“Sometimes fabulous incomes derive not from the services they rendered to the community, but merely from the fact that they have had the good fortune to hold advantageously situated soil. So, you can get rich if you have been lucky to buy a piece of good land.”

This is greatly summarized by Piketty as  the rate of return from capital is greater than the rate of economic growth, or just r>g.

The problem that Henry George found was even more deep than Ricardo. He argued that this injustice was the cause that got society to his knees from time to time. He was convinced that rent led to high levels of speculation that would lead to a collapse (2008 crisis anyone?).

So, having identified the problem, the solution: a massive tax on land. This remedy would

“raise wages, increase the earnings of capital, extirpate pauperism, abolish poverty, give remunerative employment to whoever wishes it, afford free scope to human powers, purify government, and carry civilization to yet nobler heights”.

Beautiful. But depressions also happened where land values were not that inflated.

But the most important thing is that  George was talking nothing else than morals. why people should get so highly incomes? are they that productive? is this what economy needs? is this how a society should work?.

 

  • John Hobson (1858-1940) Given the  imperialism movement of nations, this man was the first to notice the dangerous tendency of imperialism that tended to war. This the biggest moral issue against economy ever said.

    Influenced from Ruskin (and maybe the Austrian school of economics) Hobson saw economics as a humanist than an exact science, so he did not developed a model neither got embraced by the beauty of mathematics.

    As a good utopian economist he believed in cooperation rather than competition as a way to improve society.

    Taking Mummery idea, Hobson argued that the cause of cyclical economic downturns where excessive savings. Accumulation showed the inability of society to distribute enough purchasing power to buy products back. This is an argument against extreme wealth accumulation of rich people, not regular family savings. Hobson shows how accumulation led to inefficiency in society, and idea that Joseph Stiglitz will show hundred years more.

    Notice that this is completely the opposite of the idea that accumulation increases capital which was used then to pay more people to work.

    Marx claimed that capitalism would destroy itself; Hobson suggested that capitalism might destroy the world. This was based in an unnoticed aspect of capitalism: unequal distribution of wealth. Massive unequal distribution of wealth has been always a moral concern, but Hobson saw it in economical terms. From Heilbroner:

    “The inequality of incomes led to the strangest of dilemmas, a paradoxical situation in which neither rich nor poor could consume enough goods. The poor could not consume enough because their incomes were too small, and the rich could not consume enough because their incomes were too big!. In other words, said Hobson, in order to clear its own market, and economy must consume everything that it makes: each good must have a buyer. Now, if the poor cannot afford to take more than the bare essentials, who is there to take the rest?. Obviously, the rich. But while the rich have the money, they lack the physical capacity for that much consumption…so.. the rich were forced to save”.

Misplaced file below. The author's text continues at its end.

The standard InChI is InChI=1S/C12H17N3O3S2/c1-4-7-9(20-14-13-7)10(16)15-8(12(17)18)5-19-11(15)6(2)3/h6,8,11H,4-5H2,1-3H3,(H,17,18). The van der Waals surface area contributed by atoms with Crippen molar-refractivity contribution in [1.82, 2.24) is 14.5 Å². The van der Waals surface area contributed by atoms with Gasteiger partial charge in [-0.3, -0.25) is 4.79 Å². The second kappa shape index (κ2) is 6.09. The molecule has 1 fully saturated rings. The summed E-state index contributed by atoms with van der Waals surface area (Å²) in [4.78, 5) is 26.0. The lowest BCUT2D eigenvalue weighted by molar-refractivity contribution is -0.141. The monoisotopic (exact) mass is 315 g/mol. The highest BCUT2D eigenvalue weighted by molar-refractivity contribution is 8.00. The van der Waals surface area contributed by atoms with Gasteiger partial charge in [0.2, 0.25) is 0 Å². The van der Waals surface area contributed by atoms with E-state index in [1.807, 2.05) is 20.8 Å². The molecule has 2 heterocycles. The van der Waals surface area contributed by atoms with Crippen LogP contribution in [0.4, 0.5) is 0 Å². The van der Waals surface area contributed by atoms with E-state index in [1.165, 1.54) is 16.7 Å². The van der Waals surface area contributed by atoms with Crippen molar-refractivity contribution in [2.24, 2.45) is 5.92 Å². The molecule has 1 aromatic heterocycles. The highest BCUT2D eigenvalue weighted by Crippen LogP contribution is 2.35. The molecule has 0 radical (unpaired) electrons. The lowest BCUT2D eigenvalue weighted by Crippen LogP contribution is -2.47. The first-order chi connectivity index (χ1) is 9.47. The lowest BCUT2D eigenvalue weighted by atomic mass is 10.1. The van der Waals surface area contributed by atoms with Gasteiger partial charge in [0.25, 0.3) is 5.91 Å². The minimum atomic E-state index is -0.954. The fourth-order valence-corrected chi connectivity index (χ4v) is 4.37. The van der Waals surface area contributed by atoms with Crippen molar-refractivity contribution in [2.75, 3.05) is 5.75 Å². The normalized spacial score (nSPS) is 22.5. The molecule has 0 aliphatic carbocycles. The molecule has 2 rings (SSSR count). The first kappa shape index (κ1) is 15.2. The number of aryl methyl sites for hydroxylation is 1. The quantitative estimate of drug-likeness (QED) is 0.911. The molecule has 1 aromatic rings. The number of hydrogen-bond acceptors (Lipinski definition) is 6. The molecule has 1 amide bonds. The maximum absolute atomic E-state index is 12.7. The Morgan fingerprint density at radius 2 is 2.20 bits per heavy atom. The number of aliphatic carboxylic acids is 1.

Not a problem yet; the savings could be put in building new machinery to produce more, but here is the problem, who is going to buy it? the poor people (most part of society) were always struggling just to survive. They just lack of purchasing power.

    So what to do with the money? It could be invested overseas Hobson replied. This is imperialism: the hobby of the wealthiest when they find out that local market is not enough  and they need more (will it ever be enough?). But considering all of the wealthiest people from all of the world countries are doing exactly the same, what are they going to do when they find out that the earth is finite? Conflict arises; here comes the war; capital driven war.

    What if Hobson was not completely nonsense? Lets assume that is right, that accumulation of capital leads to war. Now consider Piketty’s r>g. So, just because of Hobson and Piketty’s model, we could put a blind bet that greatest capitalist country with enough wealth accumulated would be in war right now. Doesn’t seem to be a bad model after all, does it?.

Here laid some of the underworld economist that widen our vision of economics mixing with morals. They did not produce beautiful mathematical models but they did produce beautiful ideas to discuss and that’s what matter to me.